Fair readers, I present a rather-bawdier-than-I-expected poem of the early eighteenth century, revealing the author’s idea of the perfect woman.
Thirty sure Marks point out each beauteous Fair;
Such as Helen had, as Histories declare:
Three White, Three Black, Three Red, the Maid must have;
Three Long, Three Short, if she’ll her Credit save:
Three Thick, Three Thin, Three Straight, and eke Three Large;*
Three Little too, if she’ll her Part discharge.
White Skin, White Teeth, and very Flaxen Hair.
Her Eye-Lids, Eyes, and Scut, may Black appear.**
Her Lips, her Palm, her Nails, a blushing Red.
Long Hands, Long Hair, and Taper Shape, ’tis said.
Short ears, Short Teeth, Short Feet. Her lovely Breast
And Buttocks broad; her Eye-Lids as the rest.
Small in the Waste [sic], a straight Mouth, and a Place;
Her Two both tight and plump, will do her Grace.
Her Fingers, Hair and Lips, all subtly Fine.
Her Nose, her Bubbies, and her Head be Mine
If Little each. If Large, let ’em be Thine.
So, let’s regroup. Here, then, is one fascinating historical ideal of feminine beauty. But how many of these ideas still hold today?
This is what our gentleman author requires in a lady:
1) Blonde, with fair skin and sparkling white teeth.
2) Black eye-lids (smoky eye effect always a winner) and black pubic hair.
3) Red lips, nails & palms. Red palms? Perhaps something for Maybelline to consider for Autumn/Winter 2013?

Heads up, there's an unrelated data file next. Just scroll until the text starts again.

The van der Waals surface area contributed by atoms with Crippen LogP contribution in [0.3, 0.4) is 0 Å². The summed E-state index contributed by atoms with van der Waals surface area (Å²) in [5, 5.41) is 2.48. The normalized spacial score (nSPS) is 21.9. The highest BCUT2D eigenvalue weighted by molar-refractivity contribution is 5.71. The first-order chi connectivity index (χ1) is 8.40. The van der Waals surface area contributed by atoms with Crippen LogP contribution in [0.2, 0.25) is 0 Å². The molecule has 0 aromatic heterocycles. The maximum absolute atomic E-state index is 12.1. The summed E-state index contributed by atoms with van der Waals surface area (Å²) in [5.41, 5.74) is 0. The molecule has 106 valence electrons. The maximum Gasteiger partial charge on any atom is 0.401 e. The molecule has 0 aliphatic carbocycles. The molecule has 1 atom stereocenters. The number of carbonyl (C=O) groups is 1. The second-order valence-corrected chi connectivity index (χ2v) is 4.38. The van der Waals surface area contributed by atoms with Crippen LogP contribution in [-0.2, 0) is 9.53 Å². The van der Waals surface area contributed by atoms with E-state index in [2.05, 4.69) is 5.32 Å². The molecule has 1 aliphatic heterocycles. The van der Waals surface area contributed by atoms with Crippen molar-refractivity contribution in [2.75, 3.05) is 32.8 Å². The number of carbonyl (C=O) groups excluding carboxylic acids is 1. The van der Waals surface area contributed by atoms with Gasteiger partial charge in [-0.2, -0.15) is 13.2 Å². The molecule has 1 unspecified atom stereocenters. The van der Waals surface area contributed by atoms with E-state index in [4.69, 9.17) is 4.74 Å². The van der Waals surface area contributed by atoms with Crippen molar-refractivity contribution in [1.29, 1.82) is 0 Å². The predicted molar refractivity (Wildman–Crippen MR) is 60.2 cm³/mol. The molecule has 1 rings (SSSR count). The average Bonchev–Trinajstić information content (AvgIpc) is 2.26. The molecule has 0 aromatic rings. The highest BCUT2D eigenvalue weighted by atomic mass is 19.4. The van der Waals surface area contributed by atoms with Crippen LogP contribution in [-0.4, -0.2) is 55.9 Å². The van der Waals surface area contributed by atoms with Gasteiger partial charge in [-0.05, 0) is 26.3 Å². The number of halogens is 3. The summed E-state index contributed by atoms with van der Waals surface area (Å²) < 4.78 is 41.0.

4) Slim, with slender hands and long flowing hair.
5) Delicately small ears, teeth and feet.
6) Broad chest and buttocks; preferably an aficionado of the heavy-lidded look.
7) Slim waist, with a straight mouth & … what I can only assume is a reference to a well-formed vagina. I would be very happy – nay, relieved – to be corrected on the latter point.
8) Perky breasts.
9) Small nose, breasts and head.
What we’re dealing with here, is a slim variation on the hour-glass figure, with blonde hair and a few vampish red cosmetics. Personally, I am envisaging a Georgian Scarlett Johannsson, albeit with smaller boobs and unusually red palms.
And, as our author so politely concludes, if she ain’t all that, someone else can have her.
* “Eke” – in this context, means “also”.
** “Scut” – Defined by Grose as “The tail of a hare or rabbit; also that of a woman.” A bawdy phrase for the female genitalia apparently first used in The Merry Wives of Windsor.